Rearrangement proofs

A popular method of proof is dissecting the smaller squares and rearranging the pieces to make the larger square. In both the following, the pieces are coloured to show which are the same:
Alternatively, the theorem could be proved by making copies of the triangle and moving them around. This proof was presented in The pythagorean proposition simply with the caption "LOOK":

Moving proof

This next proof uses the fact that two parallelograms with the same base and height have the same area: sliding the top side horizontally does not change the area. This allows us to move the smaller squares to fill the large square:

Using vectors

For this proof, start by labelling the sides of the triangle as vectors \(\alpha\), \(\beta\) and \(\gamma\).
Clearly, \(\gamma = \alpha+\beta\). Taking the dot product of each side with itself gives:
$$\gamma\cdot\gamma = \alpha\cdot\alpha+2\alpha\cdot\beta+\beta\cdot\beta$$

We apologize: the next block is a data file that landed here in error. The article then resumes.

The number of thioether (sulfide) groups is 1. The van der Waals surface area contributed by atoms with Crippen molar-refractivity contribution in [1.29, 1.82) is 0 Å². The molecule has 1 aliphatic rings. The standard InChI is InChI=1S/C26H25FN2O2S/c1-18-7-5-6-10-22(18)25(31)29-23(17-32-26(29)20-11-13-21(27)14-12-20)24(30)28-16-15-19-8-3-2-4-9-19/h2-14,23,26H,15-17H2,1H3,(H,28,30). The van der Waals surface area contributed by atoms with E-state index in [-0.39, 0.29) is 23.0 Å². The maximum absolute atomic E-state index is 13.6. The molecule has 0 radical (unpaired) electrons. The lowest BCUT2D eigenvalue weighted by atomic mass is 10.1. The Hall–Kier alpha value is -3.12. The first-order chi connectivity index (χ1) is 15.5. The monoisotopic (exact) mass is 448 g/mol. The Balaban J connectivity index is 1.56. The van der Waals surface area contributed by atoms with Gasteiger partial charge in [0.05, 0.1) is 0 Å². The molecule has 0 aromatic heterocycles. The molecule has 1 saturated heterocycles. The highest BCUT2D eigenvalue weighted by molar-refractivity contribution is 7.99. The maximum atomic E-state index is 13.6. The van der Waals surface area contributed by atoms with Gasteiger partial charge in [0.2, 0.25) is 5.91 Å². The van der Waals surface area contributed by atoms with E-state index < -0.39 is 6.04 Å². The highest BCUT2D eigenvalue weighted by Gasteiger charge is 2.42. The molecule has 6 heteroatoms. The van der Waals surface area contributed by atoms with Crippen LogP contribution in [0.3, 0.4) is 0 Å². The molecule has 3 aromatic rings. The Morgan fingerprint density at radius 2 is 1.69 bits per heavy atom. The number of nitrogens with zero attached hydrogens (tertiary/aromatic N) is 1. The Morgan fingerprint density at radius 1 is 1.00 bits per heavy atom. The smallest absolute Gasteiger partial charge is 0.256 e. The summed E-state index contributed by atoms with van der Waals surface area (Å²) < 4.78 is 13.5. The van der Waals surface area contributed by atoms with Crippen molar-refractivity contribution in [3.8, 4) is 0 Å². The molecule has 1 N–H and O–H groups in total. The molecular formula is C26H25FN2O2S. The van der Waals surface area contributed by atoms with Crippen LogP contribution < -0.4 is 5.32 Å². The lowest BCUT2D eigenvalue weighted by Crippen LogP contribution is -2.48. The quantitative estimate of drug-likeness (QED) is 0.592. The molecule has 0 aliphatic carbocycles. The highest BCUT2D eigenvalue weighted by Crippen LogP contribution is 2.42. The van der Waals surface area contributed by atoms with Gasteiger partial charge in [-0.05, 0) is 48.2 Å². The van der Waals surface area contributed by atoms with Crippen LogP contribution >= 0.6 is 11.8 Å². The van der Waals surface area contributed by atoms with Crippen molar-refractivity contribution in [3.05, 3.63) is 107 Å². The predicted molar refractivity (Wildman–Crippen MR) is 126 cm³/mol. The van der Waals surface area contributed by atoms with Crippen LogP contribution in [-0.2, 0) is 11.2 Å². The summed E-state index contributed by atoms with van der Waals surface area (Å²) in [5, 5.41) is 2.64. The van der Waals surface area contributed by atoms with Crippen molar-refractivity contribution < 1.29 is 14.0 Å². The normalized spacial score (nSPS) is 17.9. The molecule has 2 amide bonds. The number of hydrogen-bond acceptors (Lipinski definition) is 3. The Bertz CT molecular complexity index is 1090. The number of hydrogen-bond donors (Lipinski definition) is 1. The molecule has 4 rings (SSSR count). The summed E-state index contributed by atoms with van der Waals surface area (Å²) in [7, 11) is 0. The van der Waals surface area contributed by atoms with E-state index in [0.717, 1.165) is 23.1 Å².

\(\alpha\) and \(\beta\) are perpendicular, so \(\alpha\cdot\beta=0\); and dotting a vector with itself gives the size of the vector squared, so:
$$|\gamma|^2=|\alpha|^2+|\beta|^2$$
If you don't like any of these proofs, there are of course many, many more. Why don't you tweet me your favourite.

The pythagorean proposition by Elisha Scott Loomis. 1928. [link]

Similar posts

A surprising fact about quadrilaterals
Harriss and other spirals
World Cup stickers 2018, pt. 3
Mathsteroids

Comments

Comments in green were written by me. Comments in blue were not written by me.
 Add a Comment 


I will only use your email address to reply to your comment (if a reply is needed).

Allowed HTML tags: <br> <a> <small> <b> <i> <s> <sup> <sub> <u> <spoiler> <ul> <ol> <li>
To prove you are not a spam bot, please type "s" then "e" then "g" then "m" then "e" then "n" then "t" in the box below (case sensitive):

Archive

Show me a random blog post
 2020 

Jul 2020

Happy τ+e-6 Approximation Day!

May 2020

A surprising fact about quadrilaterals
Interesting tautologies

Mar 2020

Log-scaled axes

Feb 2020

PhD thesis, chapter ∞
PhD thesis, chapter 5
PhD thesis, chapter 4
PhD thesis, chapter 3
Inverting a matrix